Form 4970, Tax on Accumulation Distribution of Trusts.   Include on this line any tax due on an accumulation distribution from a trust. To the left of the entry space, write “From Form 4970” and the amount of the tax.

Form 8697, Interest Computation Under the Look-Back Method for Completed Long-Term Contracts.   Include the interest due under the look-back method of section 460(b)(2).  
To the left of the entry space, write “From Form 8697” and the amount of interest due.

Form 8866, Interest Computation Under the Look-Back Method for Property Depreciated Under the Income Forecast Method.   Include the interest due under the look-back method of section 167(g)(2). To the left of the entry space, write “From Form 8866” and the amount of interest due.

Interest on deferral of gain from certain constructive ownership transactions.   Include the interest due under section 1260(b) on any deferral of gain from certain constructive ownership transactions. To the left of the entry space, write “1260(b)” and the amount of interest due.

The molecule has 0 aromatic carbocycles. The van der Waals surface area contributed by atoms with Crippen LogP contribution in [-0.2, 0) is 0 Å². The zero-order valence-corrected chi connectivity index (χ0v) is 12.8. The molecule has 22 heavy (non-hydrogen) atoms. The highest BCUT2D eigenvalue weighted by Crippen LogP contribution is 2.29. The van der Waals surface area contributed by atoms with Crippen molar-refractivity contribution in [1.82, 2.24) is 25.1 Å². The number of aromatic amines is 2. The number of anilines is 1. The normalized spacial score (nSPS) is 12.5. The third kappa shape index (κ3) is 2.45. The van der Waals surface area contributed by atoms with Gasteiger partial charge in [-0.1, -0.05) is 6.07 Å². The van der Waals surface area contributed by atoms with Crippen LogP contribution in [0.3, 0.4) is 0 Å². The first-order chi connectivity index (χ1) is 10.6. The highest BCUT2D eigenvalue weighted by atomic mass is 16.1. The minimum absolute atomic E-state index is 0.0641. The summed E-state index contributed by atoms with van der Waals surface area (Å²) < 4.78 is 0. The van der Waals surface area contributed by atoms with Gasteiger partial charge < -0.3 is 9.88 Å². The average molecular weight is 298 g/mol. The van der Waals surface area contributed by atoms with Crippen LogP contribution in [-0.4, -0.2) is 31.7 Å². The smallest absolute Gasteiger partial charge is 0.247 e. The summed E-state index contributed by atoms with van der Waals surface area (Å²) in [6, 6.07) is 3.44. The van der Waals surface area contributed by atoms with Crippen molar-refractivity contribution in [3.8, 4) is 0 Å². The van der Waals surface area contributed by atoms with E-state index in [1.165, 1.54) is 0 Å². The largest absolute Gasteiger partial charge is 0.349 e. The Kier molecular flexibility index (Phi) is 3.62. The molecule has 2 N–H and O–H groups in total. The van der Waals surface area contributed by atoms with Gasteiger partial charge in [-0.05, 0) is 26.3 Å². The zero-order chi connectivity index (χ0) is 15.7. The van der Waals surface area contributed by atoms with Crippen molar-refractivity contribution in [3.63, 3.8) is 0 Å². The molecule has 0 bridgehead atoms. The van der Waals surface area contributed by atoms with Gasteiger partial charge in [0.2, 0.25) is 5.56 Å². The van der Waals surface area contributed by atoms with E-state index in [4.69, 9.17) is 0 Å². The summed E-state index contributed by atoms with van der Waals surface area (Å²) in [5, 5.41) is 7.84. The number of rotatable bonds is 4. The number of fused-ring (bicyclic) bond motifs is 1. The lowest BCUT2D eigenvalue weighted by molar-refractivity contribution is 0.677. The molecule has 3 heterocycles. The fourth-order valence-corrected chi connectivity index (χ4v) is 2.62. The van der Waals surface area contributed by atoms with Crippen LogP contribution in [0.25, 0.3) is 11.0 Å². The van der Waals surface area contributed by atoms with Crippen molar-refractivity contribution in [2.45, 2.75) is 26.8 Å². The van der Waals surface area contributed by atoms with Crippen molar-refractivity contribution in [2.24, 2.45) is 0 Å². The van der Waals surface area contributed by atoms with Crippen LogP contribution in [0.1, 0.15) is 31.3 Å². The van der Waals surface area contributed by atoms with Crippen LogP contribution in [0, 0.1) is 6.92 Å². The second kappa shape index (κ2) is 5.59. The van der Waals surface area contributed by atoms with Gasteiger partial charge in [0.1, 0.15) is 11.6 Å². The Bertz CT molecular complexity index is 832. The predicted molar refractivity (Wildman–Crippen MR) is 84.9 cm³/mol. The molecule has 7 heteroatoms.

Form 5329, Additional Taxes on Qualified Plans (Including IRAs) and Other Tax-Favored Accounts.   If the estate or trust fails to receive the minimum distribution under section 4974, use Form 5329 to pay the excise tax. To the left of the entry space, write “From Form 5329” and the amount of the tax.

Net Investment Income Tax

For taxable years beginning after December 31, 2012, certain estates and trusts may be subject to the Net Investment Income Tax (NIIT). Estates and trusts use Form 8960 to report their Net Investment Income (NII) and calculate the tax. The amount of NIIT payable by the estate or trust is reported on Form 1041, Schedule G, line 4.